Metro Atlanta chefs react to Anthony Bourdain’s death

Anthony Bourdain / Getty Images

Metro Atlanta chefs and restaurants are reacting on social media to the death of celebrity chef Anthony Bourdain, who was found dead in his hotel room in France while working on his CNN series on culinary traditions around the world. He was 61.

<<Anthony Bourdain’s death reverberates around the world

Miller Union chef/owner Steven Satterfield

RIP Tony

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Atlanta chef Asha Gomez

Philips Arena executive chef Joe Schafer

WTFFFFFFF yo are you serious right now, this man, Chef and mentor in which i loved & looked up to is no longer around. That’s why Chefs should get so much more praise and notoriety because we have such a stressful job that we have to make others happy when we really don’t have anyone to make us happy. Also it looks so good on camera like it’s all glitz and glamour but your really dying on the inside. Mental Health is so real, a human can take but so much stress and pain before it gets overwhelming. I never forget the first time i read “Kitchen Confidential” which every Chef should read it because it’s such an impacting, and motivating book. I was at the darkest place in my life at the time no details but you’ll know when my book comes out, but it got me through and i didn’t want to put the book down. SIP CHEF TONY my fellow New Yorker Bad Ass Chef, i model myself in the Kitchen notes from you and @gordongram. Very Very sad day in the Culinary Kitchens around the World. We will miss you.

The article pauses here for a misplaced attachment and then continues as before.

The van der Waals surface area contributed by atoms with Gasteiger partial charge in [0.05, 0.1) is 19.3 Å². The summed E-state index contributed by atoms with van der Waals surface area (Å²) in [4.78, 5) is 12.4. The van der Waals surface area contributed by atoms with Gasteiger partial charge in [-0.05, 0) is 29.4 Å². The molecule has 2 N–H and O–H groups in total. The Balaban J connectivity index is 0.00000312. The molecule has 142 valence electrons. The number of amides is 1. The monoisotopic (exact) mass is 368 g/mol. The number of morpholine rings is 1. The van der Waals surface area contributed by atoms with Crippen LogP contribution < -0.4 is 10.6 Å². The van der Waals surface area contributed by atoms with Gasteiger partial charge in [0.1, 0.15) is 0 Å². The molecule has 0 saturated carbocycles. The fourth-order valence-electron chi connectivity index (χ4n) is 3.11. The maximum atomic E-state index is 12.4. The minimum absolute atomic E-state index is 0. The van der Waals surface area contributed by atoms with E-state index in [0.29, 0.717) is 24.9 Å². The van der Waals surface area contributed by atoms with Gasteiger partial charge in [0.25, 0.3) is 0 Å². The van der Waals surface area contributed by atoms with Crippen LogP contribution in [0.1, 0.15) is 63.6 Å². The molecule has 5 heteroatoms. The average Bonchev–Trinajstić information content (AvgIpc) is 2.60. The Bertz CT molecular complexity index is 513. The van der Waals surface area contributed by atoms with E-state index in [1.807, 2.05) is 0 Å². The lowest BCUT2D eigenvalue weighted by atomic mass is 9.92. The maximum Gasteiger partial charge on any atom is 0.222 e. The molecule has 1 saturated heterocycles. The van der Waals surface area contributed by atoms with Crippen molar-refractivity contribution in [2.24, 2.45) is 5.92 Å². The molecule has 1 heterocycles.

A post shared by Scotley Innis (@chefscotleyinnis) on

May you Rest In Peace 🙏🏼 @anthonybourdain

A post shared by Snackboxe Bistro (@snackboxebistro) on

You gave us confidence when we needed it most. Thank you. We will miss you.

A post shared by The Little Tart Bakeshop (@littletartbakeshop) on

 

Bourdain shot “Parts Unknown” for Atlanta-based CNN and visited Atlanta for a 2013 episode of “The Layover” on the Travel Channel.

AJC food writer Wendell Brock reviewed Bourdain’s most recent cookbook, 2016’s “Appetites,” writing, “At the end of it all, this book is Bourdain’s best effort at maturity, told with playfulness and heart. After so many years of seeking out the weird and living to tell the tale, the scabrous, trash-talking Bourdain seems happiest on familiar ground: home.”


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